I live in LA area of California; got about half dozen plants to keep on covered patio. The re/pink/purple ones doing ok but the yellow one turned brownish-think I killed it somehow. We had couple of days of over 100 temp but just yellow one affected. I’m watering around base, not in the ‘cups’ of the plant per instructions with plants. How “keep soil evenly moist” is moist.?? They dry out fast..

  33. clark jokl says:

    I spied a terrestrial bromeliad penguin growing in the under story/undergrowth of a semi-public area of a large church field in Bonita Springs, FL. I was curious about this bromeliad, since I have some pineapple bromeliads growing outside the house. (just take the tops off the supermarket bought pineapple, peel back/off the bottom few leaves and you will see root-lets, plant in soil, and voila!) Back to the penguin. So, upon research, I find the fruit of the penguin is, like pineapple, edible. I clipped a stalk from the plant, ala pineapple, and harvested the yellow fruit. I chewed the fruit, quite a fibrous pulp, saved the seeds (50/$5 on ebay?) and spit out the pulp. The penguin has a delightful sweet apricot flavor. Bon appetite!

  34. Bobby says:

    I live in south Fl and we have problems with mosquitoes in standing water. I grow Bromeliads out doors. Is there a way to prevent their larva with something that may be placed in the water? And I do not want to harm the plant.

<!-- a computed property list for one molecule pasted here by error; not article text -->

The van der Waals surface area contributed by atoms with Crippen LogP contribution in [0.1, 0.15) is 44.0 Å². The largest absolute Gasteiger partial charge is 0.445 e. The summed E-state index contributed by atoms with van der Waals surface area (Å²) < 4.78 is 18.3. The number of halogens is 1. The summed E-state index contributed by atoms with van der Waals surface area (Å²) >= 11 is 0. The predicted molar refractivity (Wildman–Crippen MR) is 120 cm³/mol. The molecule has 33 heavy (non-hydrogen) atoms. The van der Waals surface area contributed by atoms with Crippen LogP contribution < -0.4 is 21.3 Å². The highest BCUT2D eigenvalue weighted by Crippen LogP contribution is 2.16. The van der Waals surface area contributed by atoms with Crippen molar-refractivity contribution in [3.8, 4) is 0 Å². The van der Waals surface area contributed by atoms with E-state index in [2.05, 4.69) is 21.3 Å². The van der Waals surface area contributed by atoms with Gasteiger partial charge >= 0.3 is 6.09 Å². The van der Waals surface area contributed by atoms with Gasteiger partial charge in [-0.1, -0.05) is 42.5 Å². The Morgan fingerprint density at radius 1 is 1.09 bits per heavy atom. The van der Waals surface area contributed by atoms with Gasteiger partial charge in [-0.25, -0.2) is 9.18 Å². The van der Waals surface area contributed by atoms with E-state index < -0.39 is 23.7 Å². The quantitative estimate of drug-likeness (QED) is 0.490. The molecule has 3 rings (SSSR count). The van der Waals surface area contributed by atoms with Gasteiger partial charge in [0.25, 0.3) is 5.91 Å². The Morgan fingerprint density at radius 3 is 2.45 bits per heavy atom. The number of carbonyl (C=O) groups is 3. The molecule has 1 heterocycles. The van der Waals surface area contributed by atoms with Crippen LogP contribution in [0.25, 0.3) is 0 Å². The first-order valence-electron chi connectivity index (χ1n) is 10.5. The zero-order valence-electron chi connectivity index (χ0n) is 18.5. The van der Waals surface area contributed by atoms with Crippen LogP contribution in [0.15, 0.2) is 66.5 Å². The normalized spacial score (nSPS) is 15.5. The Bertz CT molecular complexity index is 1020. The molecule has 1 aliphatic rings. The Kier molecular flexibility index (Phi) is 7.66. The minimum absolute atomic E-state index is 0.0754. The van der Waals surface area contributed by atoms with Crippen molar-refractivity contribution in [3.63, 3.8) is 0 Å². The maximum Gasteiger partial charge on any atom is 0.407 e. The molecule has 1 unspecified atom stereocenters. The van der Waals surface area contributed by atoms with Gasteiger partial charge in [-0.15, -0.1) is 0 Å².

35. Maureen says:

    I have a Bromeliad that has sprouted a pup. The mother’s base leaves are a beautiful green but the flower is browning and drying up.

    Should I transplant the pup and cut the mother’s top??

    Thanks for your advice ;>

    1. How big is the pup? Usually once they are about 1/3 to 2/3 the size of the mother plant they can be removed and transplanted to their own pot. (Or if you see roots growing on the pup, that’s also another sign it’s ready to go!).

  36. Stacey R. says:

    I just received about 10 decent sized bromeliads. I would like to plant them next to my pool which receives direct sun all day long due to it is not screened. I live in Orlando so we have hot & rainy days. Where is the perfect place to plant these?